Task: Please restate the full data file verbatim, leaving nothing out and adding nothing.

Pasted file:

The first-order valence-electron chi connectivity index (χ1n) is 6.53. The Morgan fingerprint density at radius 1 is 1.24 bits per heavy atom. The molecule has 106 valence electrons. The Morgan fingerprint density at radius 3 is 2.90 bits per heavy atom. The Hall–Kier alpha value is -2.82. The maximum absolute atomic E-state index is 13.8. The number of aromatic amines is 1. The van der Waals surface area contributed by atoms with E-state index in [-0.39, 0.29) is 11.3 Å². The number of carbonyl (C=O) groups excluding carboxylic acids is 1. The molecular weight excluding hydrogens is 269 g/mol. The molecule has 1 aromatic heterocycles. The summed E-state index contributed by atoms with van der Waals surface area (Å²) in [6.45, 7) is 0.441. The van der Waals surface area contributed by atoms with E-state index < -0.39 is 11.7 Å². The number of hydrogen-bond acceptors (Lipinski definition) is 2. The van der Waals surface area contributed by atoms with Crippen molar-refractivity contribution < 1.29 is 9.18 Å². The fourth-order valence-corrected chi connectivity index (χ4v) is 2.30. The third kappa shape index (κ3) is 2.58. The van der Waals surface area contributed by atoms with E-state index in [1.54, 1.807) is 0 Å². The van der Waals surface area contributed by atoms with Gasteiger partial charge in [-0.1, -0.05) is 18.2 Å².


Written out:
The first-order valence-electron chi connectivity index (χ1n) is 6.53. The Morgan fingerprint density at radius 1 is 1.24 bits per heavy atom. The molecule has 106 valence electrons. The Morgan fingerprint density at radius 3 is 2.90 bits per heavy atom. The Hall–Kier alpha value is -2.82. The maximum absolute atomic E-state index is 13.8. The number of aromatic amines is 1. The van der Waals surface area contributed by atoms with E-state index in [-0.39, 0.29) is 11.3 Å². The number of carbonyl (C=O) groups excluding carboxylic acids is 1. The molecular weight excluding hydrogens is 269 g/mol. The molecule has 1 aromatic heterocycles. The summed E-state index contributed by atoms with van der Waals surface area (Å²) in [6.45, 7) is 0.441. The van der Waals surface area contributed by atoms with E-state index < -0.39 is 11.7 Å². The number of hydrogen-bond acceptors (Lipinski definition) is 2. The van der Waals surface area contributed by atoms with Crippen molar-refractivity contribution < 1.29 is 9.18 Å². The fourth-order valence-corrected chi connectivity index (χ4v) is 2.30. The third kappa shape index (κ3) is 2.58. The van der Waals surface area contributed by atoms with E-state index in [1.54, 1.807) is 0 Å². The van der Waals surface area contributed by atoms with Gasteiger partial charge in [-0.1, -0.05) is 18.2 Å².